Arthur Miller was born on October 17, 1915, in New York City, the son of Isidore and Augusta Miller. His father lost his wealth during the Great Depression of the 1920s and the family, like many others, suffered economic hardship and could not afford to send him to college. Miller worked for two years in an automobile parts warehouse, earning enough money to attend the University of Michigan in 1934, where he studied history and economics. He graduated in 1938.
Benefitting from the U.S. Government’s Federal Theatre Project, Miller began learning about the craft of the theatre, working with such skilled writers and directors as Clifford Odets (Waiting for Lefty) and Elia Kazan (the famous film and theatre director who later produced Miller’s best-known work, Death of a Salesman). His first Broadway production, The Man Who Had All the Luck, opened in 1944 and ran for only four performances. After working as a journalist (work that included coverage of World War II) and writing a novel about anti-Semitism, Miller had his first real success on Broadway with All My Sons (1947). He followed this in 1949 with Death of a Salesman. Along with another early play, A View from the Bridge and The Crucible, these are the plays for which Miller is best known—though he has continued to write successfully, including a 1996 screenplay adaptation of The Crucible for a major motion picture.
In the 1940s and 1950s, because of his Jewish faith and his liberal political views, Miller was very much involved in contemporary debates that criticized the shortcomings of modern American society, particularly those dealing with inequalities in labor and race. It was also these political areas that were considered suspicious by Joseph McCarthy and his cronies, who sought to expose and erase Communism in America. Miller’s association with people and organizations targeted by McCarthy’s House Committee on Un-American Activities solidified his belief in the evils of blind persecution (while there may have been Communists who were bad people and a threat to America, this did not mean that all Communists were like-minded and posed a threat to the American way of life).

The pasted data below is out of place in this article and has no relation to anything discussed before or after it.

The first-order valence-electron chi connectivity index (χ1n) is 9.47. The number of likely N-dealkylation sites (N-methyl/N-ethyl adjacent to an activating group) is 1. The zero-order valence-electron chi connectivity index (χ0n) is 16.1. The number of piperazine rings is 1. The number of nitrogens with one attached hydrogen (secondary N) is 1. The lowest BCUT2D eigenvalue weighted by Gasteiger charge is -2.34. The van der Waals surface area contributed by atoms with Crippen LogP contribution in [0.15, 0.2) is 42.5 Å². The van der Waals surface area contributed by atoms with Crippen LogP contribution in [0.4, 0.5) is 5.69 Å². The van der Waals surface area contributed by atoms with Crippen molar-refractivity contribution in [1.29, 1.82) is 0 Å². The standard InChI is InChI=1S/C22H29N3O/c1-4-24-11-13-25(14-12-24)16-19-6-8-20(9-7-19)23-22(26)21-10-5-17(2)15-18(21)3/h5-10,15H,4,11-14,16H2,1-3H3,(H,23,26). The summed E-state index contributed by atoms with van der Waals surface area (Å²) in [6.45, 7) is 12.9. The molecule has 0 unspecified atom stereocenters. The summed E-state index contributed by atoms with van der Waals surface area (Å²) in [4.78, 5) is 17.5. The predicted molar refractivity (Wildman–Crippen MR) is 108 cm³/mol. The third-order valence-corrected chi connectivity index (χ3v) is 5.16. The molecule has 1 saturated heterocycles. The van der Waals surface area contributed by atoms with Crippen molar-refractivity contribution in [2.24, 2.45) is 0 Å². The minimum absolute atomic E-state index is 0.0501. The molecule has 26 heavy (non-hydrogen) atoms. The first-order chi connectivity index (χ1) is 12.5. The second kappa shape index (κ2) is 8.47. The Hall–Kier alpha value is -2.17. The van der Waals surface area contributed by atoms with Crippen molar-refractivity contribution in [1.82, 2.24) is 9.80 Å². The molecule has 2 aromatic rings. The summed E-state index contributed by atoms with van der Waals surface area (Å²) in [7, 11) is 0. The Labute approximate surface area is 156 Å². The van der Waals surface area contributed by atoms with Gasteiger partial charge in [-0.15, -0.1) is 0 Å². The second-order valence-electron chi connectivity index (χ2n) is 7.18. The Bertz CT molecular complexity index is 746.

Earlier, Miller had written an adaptation of Henrik Ibsen’s 1884 play, An Enemy of the People, which, according to his introduction, questioned “whether the democratic guarantees protecting political minorities ought to be set aside in time of crisis.” As his later writing in The Crucible suggests, Miller did not believe that Communism was a threat that warranted the response provided by McCarthyism. U.S. authorities disagreed, however, and in 1954 when Miller was invited to Brussels to see a production of that play, but the State Department denied him a visa. He then wrote a satirical piece called A Modest Proposal for the Pacification of the Public Temper, which denied that he supported the Communist cause. Nevertheless, he was called to appear before the House Un-American Activities Committee where, although his passport was conditionally restored, he nonetheless refused to give the names of people he had seen at Communist meetings. Because he refused to expose these people, Miller was found guilty of contempt of Congress in 1957.
In his personal life, Miller married Mary Grace Slattery in 1940; in 1956 they were divorced. In June 1956 he married Marilyn Monroe, the famous actress, and their marriage ended in 1961. Monroe subsequently committed suicide. In 1962, Miller married to Ingeborg Morath, a photojournalist. He had four children, two each from his first and third marriages.